Notes on decisions making

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Notes on decisions making

  1. 1. What are the 3 approaches managers can use to make decisions: 1. RATIONAL - We assume that the manager’s decision making will be rational… - It means that manager will make logical and consistent choices to maximize value. After all managers have all sorts of tools and techniques to help them be rational decision makers. - The rational assumptions are as follows : - A rational decision maker would be fully objective and logical. - Problem faced would be clear, unambiguous ( clear ) - Decision maker would have a clear and specific goal to be achieved - Know all possible alternatives and consequences - Final choice are made in the best interests of the organization. 2. BOUNDED RATIONALITY - Managers make rational decisions but are bounded ( limitated ) by their ability to process information. - Managers satisfice in which decision makers accept solutions that are good enough.Meaning of satisfice… I know you tak tau.. it means…decide on and pursue a course of action satisfyingthe minimum requirements to achieve a goal.How to pronounce…. altered from satisfy. 3. INTUITIVE DECISION MAKING - Making decisions based on experience, feelings and accumulated judgementWhat is intuition… please see the diagram of exhibit 3-7 of your text book… 1. Experienced based decisions – managers make decisions based on their experience Affect initiated decisions – managers make decisions based on feelings or emotions 2. Cognitive based decisions – managers make decisions based on skills, knowledge 3. Subconscious mental processing- use data from subconscious mind 4. Values or Ethics based decision – make decisions based on ethical values or cultures.PROBLEMS CAN BE DIVIDED INTO 2 CATEGORIES : 1. Structured Problems - Problems which are straight forward - The goal of the decision maker is clear - The problem and information about the problem easily defined and complete.2. Unstructured Problems/ Ill structured problems (poorly structured) - New problems in which information is ambiguous or incomplete. - They are new or unusual problemsDECISIONS CAN BE DIVIDED INTO 2 DECISIONS :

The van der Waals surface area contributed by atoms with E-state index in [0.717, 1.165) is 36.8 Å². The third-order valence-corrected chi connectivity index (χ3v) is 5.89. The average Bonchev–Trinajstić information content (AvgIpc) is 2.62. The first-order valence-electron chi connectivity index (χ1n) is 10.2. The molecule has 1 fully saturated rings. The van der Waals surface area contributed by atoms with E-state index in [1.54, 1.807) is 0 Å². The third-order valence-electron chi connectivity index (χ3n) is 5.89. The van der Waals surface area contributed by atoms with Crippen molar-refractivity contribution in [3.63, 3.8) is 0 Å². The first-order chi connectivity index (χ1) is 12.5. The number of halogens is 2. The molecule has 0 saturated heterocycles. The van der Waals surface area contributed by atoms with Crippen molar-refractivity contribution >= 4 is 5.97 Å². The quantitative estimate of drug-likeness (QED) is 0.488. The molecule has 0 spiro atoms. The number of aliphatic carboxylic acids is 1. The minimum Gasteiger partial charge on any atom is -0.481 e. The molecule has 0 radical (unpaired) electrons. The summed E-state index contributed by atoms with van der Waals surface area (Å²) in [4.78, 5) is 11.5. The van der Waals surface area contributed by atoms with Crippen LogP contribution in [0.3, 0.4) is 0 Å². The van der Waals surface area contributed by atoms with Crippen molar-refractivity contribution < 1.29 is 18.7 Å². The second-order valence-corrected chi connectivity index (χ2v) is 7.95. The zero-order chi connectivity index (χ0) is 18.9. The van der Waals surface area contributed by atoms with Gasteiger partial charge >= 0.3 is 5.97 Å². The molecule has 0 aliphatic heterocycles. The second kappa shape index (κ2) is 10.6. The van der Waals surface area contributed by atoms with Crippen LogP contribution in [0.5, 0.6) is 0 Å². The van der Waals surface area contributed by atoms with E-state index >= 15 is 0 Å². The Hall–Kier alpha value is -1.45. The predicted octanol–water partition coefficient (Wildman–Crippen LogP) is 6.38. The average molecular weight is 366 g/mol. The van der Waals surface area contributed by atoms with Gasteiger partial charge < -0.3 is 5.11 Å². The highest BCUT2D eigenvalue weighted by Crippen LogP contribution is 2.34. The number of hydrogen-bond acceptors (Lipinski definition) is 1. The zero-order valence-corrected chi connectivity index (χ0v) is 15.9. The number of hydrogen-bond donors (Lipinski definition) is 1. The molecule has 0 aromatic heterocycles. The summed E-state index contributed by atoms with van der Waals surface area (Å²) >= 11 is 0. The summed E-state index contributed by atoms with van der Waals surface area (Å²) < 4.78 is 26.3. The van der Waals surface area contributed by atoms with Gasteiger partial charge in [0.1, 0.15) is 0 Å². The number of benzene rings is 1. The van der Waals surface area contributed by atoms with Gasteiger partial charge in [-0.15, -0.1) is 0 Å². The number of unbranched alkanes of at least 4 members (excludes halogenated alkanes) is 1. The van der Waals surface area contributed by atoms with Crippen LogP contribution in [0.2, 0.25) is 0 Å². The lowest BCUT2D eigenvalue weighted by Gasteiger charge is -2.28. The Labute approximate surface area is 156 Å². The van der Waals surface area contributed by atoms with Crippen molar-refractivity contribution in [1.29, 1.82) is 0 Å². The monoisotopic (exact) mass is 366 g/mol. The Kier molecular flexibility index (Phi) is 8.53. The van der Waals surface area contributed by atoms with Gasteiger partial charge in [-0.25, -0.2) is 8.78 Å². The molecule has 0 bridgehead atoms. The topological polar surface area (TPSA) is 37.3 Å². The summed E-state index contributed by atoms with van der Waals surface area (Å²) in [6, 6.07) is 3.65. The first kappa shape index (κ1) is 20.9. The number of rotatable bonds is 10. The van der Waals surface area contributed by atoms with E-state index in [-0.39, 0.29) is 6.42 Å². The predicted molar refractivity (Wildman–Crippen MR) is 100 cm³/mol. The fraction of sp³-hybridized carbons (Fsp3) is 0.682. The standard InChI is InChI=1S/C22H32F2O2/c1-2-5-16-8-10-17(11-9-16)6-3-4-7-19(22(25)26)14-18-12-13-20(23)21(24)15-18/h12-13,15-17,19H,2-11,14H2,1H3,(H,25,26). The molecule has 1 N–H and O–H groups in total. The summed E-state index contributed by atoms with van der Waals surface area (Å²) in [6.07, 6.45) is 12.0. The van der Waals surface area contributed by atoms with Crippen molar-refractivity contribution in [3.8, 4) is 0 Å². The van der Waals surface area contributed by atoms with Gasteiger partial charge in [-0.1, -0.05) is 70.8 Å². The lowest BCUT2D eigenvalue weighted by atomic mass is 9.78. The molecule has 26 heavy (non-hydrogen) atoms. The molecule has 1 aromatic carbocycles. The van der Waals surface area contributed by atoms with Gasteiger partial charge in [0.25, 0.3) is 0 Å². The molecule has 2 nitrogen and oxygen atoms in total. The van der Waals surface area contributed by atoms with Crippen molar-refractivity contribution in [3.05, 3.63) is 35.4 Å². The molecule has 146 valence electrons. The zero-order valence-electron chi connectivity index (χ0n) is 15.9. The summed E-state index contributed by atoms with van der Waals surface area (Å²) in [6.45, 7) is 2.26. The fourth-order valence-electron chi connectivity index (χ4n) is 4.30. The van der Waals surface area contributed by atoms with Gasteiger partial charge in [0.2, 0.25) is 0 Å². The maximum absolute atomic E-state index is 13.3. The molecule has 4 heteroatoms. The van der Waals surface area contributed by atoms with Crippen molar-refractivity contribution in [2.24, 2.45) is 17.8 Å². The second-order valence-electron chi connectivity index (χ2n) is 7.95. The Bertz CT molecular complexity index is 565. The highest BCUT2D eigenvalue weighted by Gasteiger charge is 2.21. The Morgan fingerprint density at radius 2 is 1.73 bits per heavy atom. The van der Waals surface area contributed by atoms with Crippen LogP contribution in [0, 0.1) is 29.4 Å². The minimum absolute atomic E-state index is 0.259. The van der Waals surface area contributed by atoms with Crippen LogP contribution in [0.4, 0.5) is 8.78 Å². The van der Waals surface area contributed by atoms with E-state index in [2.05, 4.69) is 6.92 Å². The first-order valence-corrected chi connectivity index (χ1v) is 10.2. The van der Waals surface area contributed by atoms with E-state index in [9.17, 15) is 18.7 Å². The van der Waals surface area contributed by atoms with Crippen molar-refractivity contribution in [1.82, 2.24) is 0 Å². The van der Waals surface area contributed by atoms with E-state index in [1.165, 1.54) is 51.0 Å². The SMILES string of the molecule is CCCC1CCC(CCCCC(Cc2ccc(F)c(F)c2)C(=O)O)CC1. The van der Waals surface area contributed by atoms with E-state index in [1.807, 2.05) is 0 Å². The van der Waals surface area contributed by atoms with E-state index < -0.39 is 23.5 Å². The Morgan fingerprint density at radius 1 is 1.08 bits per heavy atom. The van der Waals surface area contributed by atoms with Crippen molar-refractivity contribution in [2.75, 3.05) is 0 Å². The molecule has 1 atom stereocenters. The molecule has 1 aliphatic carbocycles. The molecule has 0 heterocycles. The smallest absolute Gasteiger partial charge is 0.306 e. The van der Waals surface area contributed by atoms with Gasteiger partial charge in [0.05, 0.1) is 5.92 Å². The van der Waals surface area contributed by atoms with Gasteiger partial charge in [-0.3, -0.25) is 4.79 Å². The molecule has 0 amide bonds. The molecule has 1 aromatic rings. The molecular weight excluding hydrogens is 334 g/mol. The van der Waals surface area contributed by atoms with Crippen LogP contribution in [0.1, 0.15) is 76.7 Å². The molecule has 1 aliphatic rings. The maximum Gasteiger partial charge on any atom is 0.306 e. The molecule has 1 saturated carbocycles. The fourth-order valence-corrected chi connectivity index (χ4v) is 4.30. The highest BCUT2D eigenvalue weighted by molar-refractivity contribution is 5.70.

2. 2. 1. PROGRAMMED DECISIONS  A repetitive decision that can be handled by a routine approach  The most effective way to handle structured problems  Relatively simple and rely heavily on previous solutions.  Managers simply do what they and others have done previously in the same situation.2. UNPROGRAMMED DECISIONS Decisions that must be custom-made to solve unique and nonrecurring problems Example – deciding to acquire another organizations or which global market offers the most potential. Such problems as mentioned in the example are unique and nonrecurring problems This decision is different from previous organizational decisions because the issue is new. Programmed Decision-Making Aids ( apa yang boleh membantu anda dalam membuat keputusan ?) 1. PROCEDURE- Series of interrelated sequential of steps that a manager can use when responding to a well- structured problems.- The difficulty is identifying the problem, once problem has been identified then so is the procedure. 2. RULES- Statement that tells managers what they ought or ought not to do (limits on procedural actions. 3. POLICY- A general guide that establishes parameters for making decisions about recurring problems.- Example –